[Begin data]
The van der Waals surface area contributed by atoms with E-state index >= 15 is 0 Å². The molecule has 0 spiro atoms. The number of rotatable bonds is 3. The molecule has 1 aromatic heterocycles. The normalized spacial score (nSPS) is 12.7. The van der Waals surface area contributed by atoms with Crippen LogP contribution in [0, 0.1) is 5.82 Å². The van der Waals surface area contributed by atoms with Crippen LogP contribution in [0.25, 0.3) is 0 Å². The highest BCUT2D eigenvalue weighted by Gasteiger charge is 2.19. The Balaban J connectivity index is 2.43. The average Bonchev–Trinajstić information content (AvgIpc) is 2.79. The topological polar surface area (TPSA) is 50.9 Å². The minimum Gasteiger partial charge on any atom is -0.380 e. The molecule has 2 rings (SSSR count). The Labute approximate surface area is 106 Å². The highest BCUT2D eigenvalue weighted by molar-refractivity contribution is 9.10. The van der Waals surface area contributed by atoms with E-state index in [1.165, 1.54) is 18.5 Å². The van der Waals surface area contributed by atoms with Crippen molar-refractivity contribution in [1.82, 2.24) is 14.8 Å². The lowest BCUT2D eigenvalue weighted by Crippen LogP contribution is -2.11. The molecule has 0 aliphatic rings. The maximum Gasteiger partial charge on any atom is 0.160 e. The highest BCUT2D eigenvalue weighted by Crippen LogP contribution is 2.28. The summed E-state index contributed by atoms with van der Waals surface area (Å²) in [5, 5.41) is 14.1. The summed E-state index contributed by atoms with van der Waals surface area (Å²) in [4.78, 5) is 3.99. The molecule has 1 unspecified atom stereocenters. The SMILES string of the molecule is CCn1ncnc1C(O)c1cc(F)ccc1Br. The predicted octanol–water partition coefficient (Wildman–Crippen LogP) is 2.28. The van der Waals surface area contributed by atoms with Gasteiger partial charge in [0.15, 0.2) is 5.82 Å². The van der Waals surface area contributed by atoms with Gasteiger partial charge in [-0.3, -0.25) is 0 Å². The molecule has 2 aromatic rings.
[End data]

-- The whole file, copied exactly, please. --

The van der Waals surface area contributed by atoms with E-state index >= 15 is 0 Å². The molecule has 0 spiro atoms. The number of rotatable bonds is 3. The molecule has 1 aromatic heterocycles. The normalized spacial score (nSPS) is 12.7. The van der Waals surface area contributed by atoms with Crippen LogP contribution in [0, 0.1) is 5.82 Å². The van der Waals surface area contributed by atoms with Crippen LogP contribution in [0.25, 0.3) is 0 Å². The highest BCUT2D eigenvalue weighted by Gasteiger charge is 2.19. The Balaban J connectivity index is 2.43. The average Bonchev–Trinajstić information content (AvgIpc) is 2.79. The topological polar surface area (TPSA) is 50.9 Å². The minimum Gasteiger partial charge on any atom is -0.380 e. The molecule has 2 rings (SSSR count). The Labute approximate surface area is 106 Å². The highest BCUT2D eigenvalue weighted by molar-refractivity contribution is 9.10. The van der Waals surface area contributed by atoms with E-state index in [1.165, 1.54) is 18.5 Å². The van der Waals surface area contributed by atoms with Crippen molar-refractivity contribution in [1.82, 2.24) is 14.8 Å². The lowest BCUT2D eigenvalue weighted by Crippen LogP contribution is -2.11. The molecule has 0 aliphatic rings. The maximum Gasteiger partial charge on any atom is 0.160 e. The highest BCUT2D eigenvalue weighted by Crippen LogP contribution is 2.28. The summed E-state index contributed by atoms with van der Waals surface area (Å²) in [5, 5.41) is 14.1. The summed E-state index contributed by atoms with van der Waals surface area (Å²) in [4.78, 5) is 3.99. The molecule has 1 unspecified atom stereocenters. The SMILES string of the molecule is CCn1ncnc1C(O)c1cc(F)ccc1Br. The predicted octanol–water partition coefficient (Wildman–Crippen LogP) is 2.28. The van der Waals surface area contributed by atoms with Gasteiger partial charge in [0.15, 0.2) is 5.82 Å². The van der Waals surface area contributed by atoms with Gasteiger partial charge in [-0.3, -0.25) is 0 Å². The molecule has 2 aromatic rings.